On one occasion, half a year after the quake, I arranged to meet him at his home to discuss the opportunity for him to visit Finland for a major exhibition I was having featuring, among other craftsmen and women, his works. While his wife prepared a meal I went through all the documentation he needed to apply for a visa. His application was denied and I was somewhat puzzled after all the work we had put in together with letters of invitation from the museum, his homestay and my own letter explaining the importance of this cultural exercise. Later I found out from the Embassy that when he was asked who he was going to be staying within Finland he had simply said ‘Gary’. ‘Gary who?’ asked the official. ‘Gary from Finland’ he replied, which was just about the limit of his English at that point.

Ratna’s storeroom in Patan has hundreds of elaborately carved gods and goddesses as well as secular works.

Ratna’s small shop in Patan bears the sign—Ratna Wood Carving Centre—over the window with the telephone number of the showroom and factory. The place is full to the brim and it’s hard to move around without knocking something over; wooden shelves are packed with painted and unpainted sculptures, colourful gods in rows, and window ornamentations. I was here the day before the earthquake struck, shooting video of Ratna as he sat on the floor, carving and chatting to visitors, while his wife made tea and painted the sculptures in another corner. His son was there too, just back from a trip to China where he regularly promotes his father’s work and takes orders. Many of his sculptures are destined for export these days to Europe and North America as well as China and Japan. He has enough work for years to come.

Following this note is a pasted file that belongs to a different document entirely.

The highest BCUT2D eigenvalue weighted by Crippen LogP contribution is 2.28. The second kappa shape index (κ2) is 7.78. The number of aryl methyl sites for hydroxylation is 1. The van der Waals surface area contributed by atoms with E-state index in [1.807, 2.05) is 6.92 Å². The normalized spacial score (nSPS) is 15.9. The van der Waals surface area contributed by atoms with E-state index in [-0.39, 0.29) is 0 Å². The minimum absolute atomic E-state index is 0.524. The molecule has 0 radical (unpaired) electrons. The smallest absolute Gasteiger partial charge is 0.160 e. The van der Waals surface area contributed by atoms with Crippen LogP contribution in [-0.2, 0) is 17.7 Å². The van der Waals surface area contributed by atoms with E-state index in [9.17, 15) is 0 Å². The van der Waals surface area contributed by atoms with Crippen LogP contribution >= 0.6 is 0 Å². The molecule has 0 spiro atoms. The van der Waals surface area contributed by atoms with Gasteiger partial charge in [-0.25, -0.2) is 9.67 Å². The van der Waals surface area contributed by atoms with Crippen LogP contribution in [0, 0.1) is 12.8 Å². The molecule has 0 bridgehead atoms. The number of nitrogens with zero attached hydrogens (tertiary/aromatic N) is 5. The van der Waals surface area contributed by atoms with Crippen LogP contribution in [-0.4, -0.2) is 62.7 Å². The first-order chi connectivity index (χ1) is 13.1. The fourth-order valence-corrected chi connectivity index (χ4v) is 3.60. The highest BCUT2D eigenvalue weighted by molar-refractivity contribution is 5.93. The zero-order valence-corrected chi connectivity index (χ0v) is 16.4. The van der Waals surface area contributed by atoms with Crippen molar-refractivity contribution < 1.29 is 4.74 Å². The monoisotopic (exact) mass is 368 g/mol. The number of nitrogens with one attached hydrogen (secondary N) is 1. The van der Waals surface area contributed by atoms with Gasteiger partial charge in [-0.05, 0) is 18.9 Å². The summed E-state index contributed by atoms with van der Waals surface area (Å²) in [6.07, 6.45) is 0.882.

On that late April morning in 2015, I watched as Ratna took a rectangular block of wood in his hands and turned it over a few times, made simple marks on the surface, chipped away for a while, turned the piece on its side and gripped it with his feet. As the hours passed, the form of a Buddha took shape, first the body, then the arms and hands and finally the face. Visitors came and went during the afternoon, a relaxing day of listening to his stories and watching him work. No one that day was aware of the forces building up in the earth’s crust tens of kilometres below where we sat. Ratna continued carving and chatting; watermelon was cut and passed around, and the sun slowly began to set to the sounds of traffic outside and that very familiar barking of Kathmandu’s street dogs.

Ratna gives two village girls 50 Rupees to buy some sweets.

About Gary Wornell